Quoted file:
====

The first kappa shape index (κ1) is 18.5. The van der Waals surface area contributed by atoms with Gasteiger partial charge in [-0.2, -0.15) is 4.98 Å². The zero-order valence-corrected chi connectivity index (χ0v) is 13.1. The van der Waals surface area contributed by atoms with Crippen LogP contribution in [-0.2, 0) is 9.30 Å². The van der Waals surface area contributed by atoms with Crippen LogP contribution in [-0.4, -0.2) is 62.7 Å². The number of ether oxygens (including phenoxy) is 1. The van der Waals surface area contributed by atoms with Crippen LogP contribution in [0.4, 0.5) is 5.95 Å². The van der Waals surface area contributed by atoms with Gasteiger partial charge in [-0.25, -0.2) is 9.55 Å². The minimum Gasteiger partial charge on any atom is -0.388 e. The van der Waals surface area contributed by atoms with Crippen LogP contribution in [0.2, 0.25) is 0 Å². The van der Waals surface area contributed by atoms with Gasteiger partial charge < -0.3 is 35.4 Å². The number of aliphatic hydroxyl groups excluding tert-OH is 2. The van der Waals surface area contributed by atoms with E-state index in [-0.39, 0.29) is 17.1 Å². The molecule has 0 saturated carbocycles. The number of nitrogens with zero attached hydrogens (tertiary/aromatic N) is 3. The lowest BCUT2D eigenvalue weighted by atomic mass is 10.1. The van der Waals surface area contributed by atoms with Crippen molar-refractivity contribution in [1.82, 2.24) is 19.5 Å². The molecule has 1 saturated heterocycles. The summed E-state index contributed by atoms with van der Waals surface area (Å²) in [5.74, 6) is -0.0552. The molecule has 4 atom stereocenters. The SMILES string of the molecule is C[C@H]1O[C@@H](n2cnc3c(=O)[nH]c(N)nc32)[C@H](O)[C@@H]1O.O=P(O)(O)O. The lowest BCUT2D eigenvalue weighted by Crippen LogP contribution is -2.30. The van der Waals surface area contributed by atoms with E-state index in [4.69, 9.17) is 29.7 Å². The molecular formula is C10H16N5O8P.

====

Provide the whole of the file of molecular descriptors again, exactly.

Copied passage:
The first kappa shape index (κ1) is 18.5. The van der Waals surface area contributed by atoms with Gasteiger partial charge in [-0.2, -0.15) is 4.98 Å². The zero-order valence-corrected chi connectivity index (χ0v) is 13.1. The van der Waals surface area contributed by atoms with Crippen LogP contribution in [-0.2, 0) is 9.30 Å². The van der Waals surface area contributed by atoms with Crippen LogP contribution in [-0.4, -0.2) is 62.7 Å². The number of ether oxygens (including phenoxy) is 1. The van der Waals surface area contributed by atoms with Crippen LogP contribution in [0.4, 0.5) is 5.95 Å². The van der Waals surface area contributed by atoms with Gasteiger partial charge in [-0.25, -0.2) is 9.55 Å². The minimum Gasteiger partial charge on any atom is -0.388 e. The van der Waals surface area contributed by atoms with Crippen LogP contribution in [0.2, 0.25) is 0 Å². The van der Waals surface area contributed by atoms with Gasteiger partial charge < -0.3 is 35.4 Å². The number of aliphatic hydroxyl groups excluding tert-OH is 2. The van der Waals surface area contributed by atoms with E-state index in [-0.39, 0.29) is 17.1 Å². The molecule has 0 saturated carbocycles. The number of nitrogens with zero attached hydrogens (tertiary/aromatic N) is 3. The lowest BCUT2D eigenvalue weighted by atomic mass is 10.1. The van der Waals surface area contributed by atoms with Crippen molar-refractivity contribution in [1.82, 2.24) is 19.5 Å². The molecule has 1 saturated heterocycles. The summed E-state index contributed by atoms with van der Waals surface area (Å²) in [5.74, 6) is -0.0552. The molecule has 4 atom stereocenters. The SMILES string of the molecule is C[C@H]1O[C@@H](n2cnc3c(=O)[nH]c(N)nc32)[C@H](O)[C@@H]1O.O=P(O)(O)O. The lowest BCUT2D eigenvalue weighted by Crippen LogP contribution is -2.30. The van der Waals surface area contributed by atoms with E-state index in [4.69, 9.17) is 29.7 Å². The molecular formula is C10H16N5O8P.